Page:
For those Americans living in the UK the tax rises will probably mean that the highest US marginal tax rates will become more in line with the UK marginal tax rates and as such should not result in additional taxation. The key is ensuring that all US income taxation is off-settable against UK income tax under the US/UK Double Tax Treaty. Care should be taken as to crystallising tax liabilities in an attempt to shelter against US taxes if UK taxes are due on any investment portfolio. As a result of Brexit the UK tax liability on US portfolios is likely to have ballooned given sterling’s depreciation.
If these tax rises are passed the UK will become more attractive than the likes of New York and California as a tax destination as US Citizens living in the UK generally do not pay State or Local taxation.
For more details please click here to read a recent Bloomberg article on this topic.
Another day, another dozen of Brexit comments. New poll results seemingly driving the value of the Pound. It is not easy these days for investors to ignore the discussion around this month’ vote. And probably most of you are worried that the value of your portfolio will be negatively impacted. So I hope it is valuable that we revisit two of our core investment principles.
The latest financial disclosure forms filed by the two leading presidential candidates – Donald Trump and Hillary Clinton – make for interesting reading after their release on Tuesday.
Hillary’s biggest investment between $5million and $25 million was in the Vanguard 500 index fund – a low cost tracker fund with a TER of 0.16% per annum – according to Bloomberg http://www.bloomberg.com/politics/articles/2016-05-18/trump-invested-in-outsourcing-companies-he-denounced-in-campaign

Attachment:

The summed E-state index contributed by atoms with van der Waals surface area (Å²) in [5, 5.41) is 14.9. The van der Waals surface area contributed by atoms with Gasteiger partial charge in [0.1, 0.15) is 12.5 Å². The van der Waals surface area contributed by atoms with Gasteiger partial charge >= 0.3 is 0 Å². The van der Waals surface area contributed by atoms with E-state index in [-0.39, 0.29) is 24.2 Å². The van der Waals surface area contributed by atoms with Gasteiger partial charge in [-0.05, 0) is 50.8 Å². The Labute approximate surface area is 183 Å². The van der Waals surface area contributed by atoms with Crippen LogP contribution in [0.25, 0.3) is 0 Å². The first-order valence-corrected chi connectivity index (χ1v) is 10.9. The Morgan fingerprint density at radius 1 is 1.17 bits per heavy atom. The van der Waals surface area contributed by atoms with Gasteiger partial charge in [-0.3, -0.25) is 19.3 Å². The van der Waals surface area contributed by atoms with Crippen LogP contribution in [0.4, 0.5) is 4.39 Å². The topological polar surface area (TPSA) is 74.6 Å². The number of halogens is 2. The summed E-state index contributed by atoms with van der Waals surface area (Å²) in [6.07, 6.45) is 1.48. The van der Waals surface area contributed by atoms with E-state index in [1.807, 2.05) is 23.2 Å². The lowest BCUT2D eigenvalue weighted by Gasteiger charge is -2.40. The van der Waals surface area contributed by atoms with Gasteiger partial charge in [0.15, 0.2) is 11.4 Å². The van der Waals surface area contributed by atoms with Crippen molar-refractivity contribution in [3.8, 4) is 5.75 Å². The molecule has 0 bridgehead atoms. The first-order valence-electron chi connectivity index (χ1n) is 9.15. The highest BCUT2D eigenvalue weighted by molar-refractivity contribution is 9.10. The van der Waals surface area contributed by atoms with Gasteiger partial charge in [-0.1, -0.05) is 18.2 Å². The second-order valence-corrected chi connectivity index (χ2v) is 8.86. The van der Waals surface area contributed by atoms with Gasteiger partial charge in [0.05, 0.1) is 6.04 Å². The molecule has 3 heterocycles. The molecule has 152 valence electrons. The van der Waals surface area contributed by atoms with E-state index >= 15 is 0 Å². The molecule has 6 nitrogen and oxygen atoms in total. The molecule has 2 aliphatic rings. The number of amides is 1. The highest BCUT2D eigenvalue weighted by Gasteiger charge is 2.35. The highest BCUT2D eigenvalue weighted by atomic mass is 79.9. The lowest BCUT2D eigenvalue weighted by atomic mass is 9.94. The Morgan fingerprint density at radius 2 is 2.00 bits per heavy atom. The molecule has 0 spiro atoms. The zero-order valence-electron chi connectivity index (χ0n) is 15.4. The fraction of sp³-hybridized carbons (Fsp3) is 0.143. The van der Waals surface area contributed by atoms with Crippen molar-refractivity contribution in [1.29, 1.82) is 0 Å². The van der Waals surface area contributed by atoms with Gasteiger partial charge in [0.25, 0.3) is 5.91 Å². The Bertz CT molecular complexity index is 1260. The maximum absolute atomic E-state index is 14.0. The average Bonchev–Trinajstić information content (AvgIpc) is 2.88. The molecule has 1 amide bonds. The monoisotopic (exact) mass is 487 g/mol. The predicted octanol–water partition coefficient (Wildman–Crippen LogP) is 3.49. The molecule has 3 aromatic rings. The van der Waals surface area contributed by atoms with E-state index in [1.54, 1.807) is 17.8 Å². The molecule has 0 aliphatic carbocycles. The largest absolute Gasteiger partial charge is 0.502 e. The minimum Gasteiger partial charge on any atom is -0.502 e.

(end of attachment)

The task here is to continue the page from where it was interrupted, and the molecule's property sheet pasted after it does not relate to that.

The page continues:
On the other hand Bloomberg notes that Donald Trump holds investments in a number of companies he had denounced on the campaign trail including Apple – even though in February he called for a boycott of the company for refusing to help the FBI unlock an iPhone used by a terrorist in California. Who knew that the Donald could be so magnanimous!
Commentators such as Fortune have previously noted the similarity of Clinton’s portfolio to the low cost investment strategy espoused by her supporter Warren Buffet whereas Trump has historically favoured hedge funds for some of his largest personal holdings – http://fortune.com/2016/05/10/hillary-trump-investing/
Like the election we’ll have to wait to see how their different approaches work out for the two of them…….